Archive for tag: travel

NDs Around the World

Over the weekend, I got to speak with one of my dearest friends for the first time in two years. She has been living in South Korea with her husband where they both work as teachers. Sara and I met when we studied abroad in Australia 8 years ago. In the years since then, I've been the lucky recipient of many visits from Sara and her husband wherever I've lived, all over the country. I have totally reaped the benefits of their summer vacations as teachers. This time, they are in the U.S. for a few weeks seeing family and I am so excited to pay them a visit in Michigan next weekend! It's my turn to make the trip to visit them.

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When Sara came to visit in me in Truckee/Tahoe.

One of the most important reasons I moved out west from New England after college (where I subsequently decided on naturopathic medicine as a career), was based on my experience of studying abroad in Australia with Sara. While studying on the other side of the globe, I met so many Americans who hailed from all the very different parts of the United States. I realized that I, an East Coast girl, was so different from those girls from the Midwest, or those girls from Southern California. We all came from very different American backgrounds, and yet these Australians, as well as all the other foreigners we met while out exploring, grouped me in with all the others. I was just another American girl to them.

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Adventuring in Australia -- getting inspired to explore my own country.

On account of this, I decided I had better go figure out what the rest of my country was like before I went travelling abroad again. While we all had some American patriotism and our language in common, I felt so different from so many of my countrywomen. I wanted to know what assumptions people might be making about me based on some other Americans they'd met who, as far as I could tell, were nearly as different from me as the Australian girls were, or the Germans.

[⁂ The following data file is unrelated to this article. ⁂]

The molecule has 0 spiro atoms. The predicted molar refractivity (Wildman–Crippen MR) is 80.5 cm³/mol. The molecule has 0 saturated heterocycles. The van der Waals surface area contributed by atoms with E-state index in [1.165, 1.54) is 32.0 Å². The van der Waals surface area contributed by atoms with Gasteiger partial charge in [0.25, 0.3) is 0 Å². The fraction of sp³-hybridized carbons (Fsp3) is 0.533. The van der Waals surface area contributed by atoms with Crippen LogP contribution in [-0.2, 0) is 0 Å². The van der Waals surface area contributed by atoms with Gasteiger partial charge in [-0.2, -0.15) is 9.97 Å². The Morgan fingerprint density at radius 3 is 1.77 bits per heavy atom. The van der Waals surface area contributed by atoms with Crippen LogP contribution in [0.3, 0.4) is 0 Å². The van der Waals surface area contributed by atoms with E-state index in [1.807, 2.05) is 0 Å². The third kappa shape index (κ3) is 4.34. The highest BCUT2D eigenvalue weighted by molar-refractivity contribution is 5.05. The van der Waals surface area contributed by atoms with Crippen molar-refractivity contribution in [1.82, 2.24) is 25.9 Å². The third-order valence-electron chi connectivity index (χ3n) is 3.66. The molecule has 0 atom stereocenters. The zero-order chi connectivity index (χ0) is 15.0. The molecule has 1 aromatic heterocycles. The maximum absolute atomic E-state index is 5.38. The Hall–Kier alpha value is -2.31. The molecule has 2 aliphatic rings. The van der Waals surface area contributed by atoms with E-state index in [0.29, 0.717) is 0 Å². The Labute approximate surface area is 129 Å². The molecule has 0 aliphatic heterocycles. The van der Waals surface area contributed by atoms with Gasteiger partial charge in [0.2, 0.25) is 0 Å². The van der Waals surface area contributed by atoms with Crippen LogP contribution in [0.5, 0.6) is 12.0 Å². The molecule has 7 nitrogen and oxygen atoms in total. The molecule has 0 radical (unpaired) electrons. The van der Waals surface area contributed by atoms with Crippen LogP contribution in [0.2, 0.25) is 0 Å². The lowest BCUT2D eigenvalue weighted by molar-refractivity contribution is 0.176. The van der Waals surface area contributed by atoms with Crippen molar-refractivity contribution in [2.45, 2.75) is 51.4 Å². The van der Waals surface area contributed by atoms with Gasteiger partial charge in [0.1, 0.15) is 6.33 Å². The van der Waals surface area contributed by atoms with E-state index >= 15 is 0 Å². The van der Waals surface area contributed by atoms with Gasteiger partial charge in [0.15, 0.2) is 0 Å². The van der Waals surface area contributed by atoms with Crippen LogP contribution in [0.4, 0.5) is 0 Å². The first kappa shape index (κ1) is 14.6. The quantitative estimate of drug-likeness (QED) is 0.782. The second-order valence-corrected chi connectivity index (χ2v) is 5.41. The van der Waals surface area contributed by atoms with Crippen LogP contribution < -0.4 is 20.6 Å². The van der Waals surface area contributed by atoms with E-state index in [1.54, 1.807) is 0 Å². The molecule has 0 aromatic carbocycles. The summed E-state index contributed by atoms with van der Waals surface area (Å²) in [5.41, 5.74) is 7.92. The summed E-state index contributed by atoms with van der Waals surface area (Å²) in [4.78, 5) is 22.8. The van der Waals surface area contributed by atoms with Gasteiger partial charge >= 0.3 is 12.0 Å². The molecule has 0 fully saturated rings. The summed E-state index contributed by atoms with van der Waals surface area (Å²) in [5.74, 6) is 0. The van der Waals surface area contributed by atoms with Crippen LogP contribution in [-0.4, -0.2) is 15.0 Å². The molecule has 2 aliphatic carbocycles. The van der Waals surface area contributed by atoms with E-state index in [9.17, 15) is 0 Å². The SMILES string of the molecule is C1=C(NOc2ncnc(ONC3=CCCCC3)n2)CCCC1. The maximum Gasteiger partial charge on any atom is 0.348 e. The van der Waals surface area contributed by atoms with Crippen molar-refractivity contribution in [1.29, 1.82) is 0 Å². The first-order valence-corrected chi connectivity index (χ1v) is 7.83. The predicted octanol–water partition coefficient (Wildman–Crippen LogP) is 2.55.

Now that I can see the light at the end of the medical school tunnel, I am starting to think about where to explore next. I think I have a pretty good handle on what an "American girl" is, based on my experiences living around the country, so perhaps it's time to head into foreign lands!

Between binge-watching Anthony Bourdain episodes, perusing photographs of far away places on BuzzFeed, and reminiscing about our travels of the past, Hanzi and I have caught the travel bug. We regularly toss around the idea of living and working in another country, and have even set some lofty goals of learning a foreign language before we graduate with our respective master's and doctorate degrees (we haven't made any headway on this, yet). Even if we don't make it out of the country, we are ready to explore another region... perhaps Alaska, or Montana, or Maine...

Of course, I also have to think about actual employment after graduation, and for the record, I am equally excited to work as a doctor as I am to see new places. If you're like me and think you might want to explore, either now or later on, keep these resources in mind. There are several networks for naturopathic doctors around the world. Several of my friends at NUHS have traveled to work with Naturopathic Doctors International and Naturopaths Without Borders during their breaks between trimesters. My peers have returned with totally awesome stories of hands-on experience treating patients, living in rural areas, assisting in the delivery of babies by flashlight, and connecting with local people whose worlds are so very different from ours.

In addition to delivering care to the underserved abroad, naturopathic medicine is going global with the recent creation of The World Naturopathic Federation in 2014. This organization connects naturopathic doctors in 40 countries around the world, and endeavors to connect our work with that of the World Health Organization. We might be a small population here in the United States, but we are also out there, all over the world, sharing and advancing our medicine!

Holding Space and Learning What I Am Not (Yet!)

What roles do we play; what shoes do we fill for our patients? I just spent the weekend holding a wide, firmly calm swath of space for my mom, her siblings, and my grandparents (their parents) as everyone prepared for a move from Michigan to Massachusetts.

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Family time, my grandmother and her kids, visiting her father's resting place

My grandparents are in their mid-80s and have lived in Michigan their whole lives. My grandmother has always lived in Kalamazoo, and it seems that the entire city knows her. The reasons for their move are simple and complex all at once. Not only is it easier to bring food down the road than to have it delivered by a stranger, but standing in the same room softens the frustration of repeated instructions or stories.

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Visiting the war memorial in Kalamazoo, my great-grandfather, Arthur D. Bush